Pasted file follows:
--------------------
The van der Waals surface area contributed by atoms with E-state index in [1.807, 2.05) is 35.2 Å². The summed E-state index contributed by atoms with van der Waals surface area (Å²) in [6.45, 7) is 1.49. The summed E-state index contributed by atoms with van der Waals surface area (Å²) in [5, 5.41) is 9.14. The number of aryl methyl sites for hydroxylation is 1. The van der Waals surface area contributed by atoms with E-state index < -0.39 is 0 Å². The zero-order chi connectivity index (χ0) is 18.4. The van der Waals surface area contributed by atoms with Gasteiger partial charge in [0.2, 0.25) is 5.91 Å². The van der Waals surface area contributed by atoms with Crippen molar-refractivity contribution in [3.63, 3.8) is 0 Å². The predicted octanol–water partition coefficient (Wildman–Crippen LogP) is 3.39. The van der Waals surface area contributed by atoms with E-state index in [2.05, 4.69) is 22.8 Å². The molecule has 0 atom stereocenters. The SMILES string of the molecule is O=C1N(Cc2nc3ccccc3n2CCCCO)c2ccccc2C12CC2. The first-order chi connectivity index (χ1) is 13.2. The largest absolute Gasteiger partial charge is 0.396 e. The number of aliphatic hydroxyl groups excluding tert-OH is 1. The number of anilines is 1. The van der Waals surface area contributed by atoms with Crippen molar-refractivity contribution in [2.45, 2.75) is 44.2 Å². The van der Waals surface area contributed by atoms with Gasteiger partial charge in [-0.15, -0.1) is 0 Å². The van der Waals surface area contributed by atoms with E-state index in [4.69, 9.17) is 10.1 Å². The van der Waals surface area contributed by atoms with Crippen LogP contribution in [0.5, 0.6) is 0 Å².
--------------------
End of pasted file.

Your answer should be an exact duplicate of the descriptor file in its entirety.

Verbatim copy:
The van der Waals surface area contributed by atoms with E-state index in [1.807, 2.05) is 35.2 Å². The summed E-state index contributed by atoms with van der Waals surface area (Å²) in [6.45, 7) is 1.49. The summed E-state index contributed by atoms with van der Waals surface area (Å²) in [5, 5.41) is 9.14. The number of aryl methyl sites for hydroxylation is 1. The van der Waals surface area contributed by atoms with E-state index < -0.39 is 0 Å². The zero-order chi connectivity index (χ0) is 18.4. The van der Waals surface area contributed by atoms with Gasteiger partial charge in [0.2, 0.25) is 5.91 Å². The van der Waals surface area contributed by atoms with Crippen molar-refractivity contribution in [3.63, 3.8) is 0 Å². The predicted octanol–water partition coefficient (Wildman–Crippen LogP) is 3.39. The van der Waals surface area contributed by atoms with E-state index in [2.05, 4.69) is 22.8 Å². The molecule has 0 atom stereocenters. The SMILES string of the molecule is O=C1N(Cc2nc3ccccc3n2CCCCO)c2ccccc2C12CC2. The first-order chi connectivity index (χ1) is 13.2. The largest absolute Gasteiger partial charge is 0.396 e. The number of aliphatic hydroxyl groups excluding tert-OH is 1. The number of anilines is 1. The van der Waals surface area contributed by atoms with Crippen molar-refractivity contribution in [2.45, 2.75) is 44.2 Å². The van der Waals surface area contributed by atoms with Gasteiger partial charge in [-0.15, -0.1) is 0 Å². The van der Waals surface area contributed by atoms with E-state index in [4.69, 9.17) is 10.1 Å². The van der Waals surface area contributed by atoms with Crippen LogP contribution in [0.5, 0.6) is 0 Å².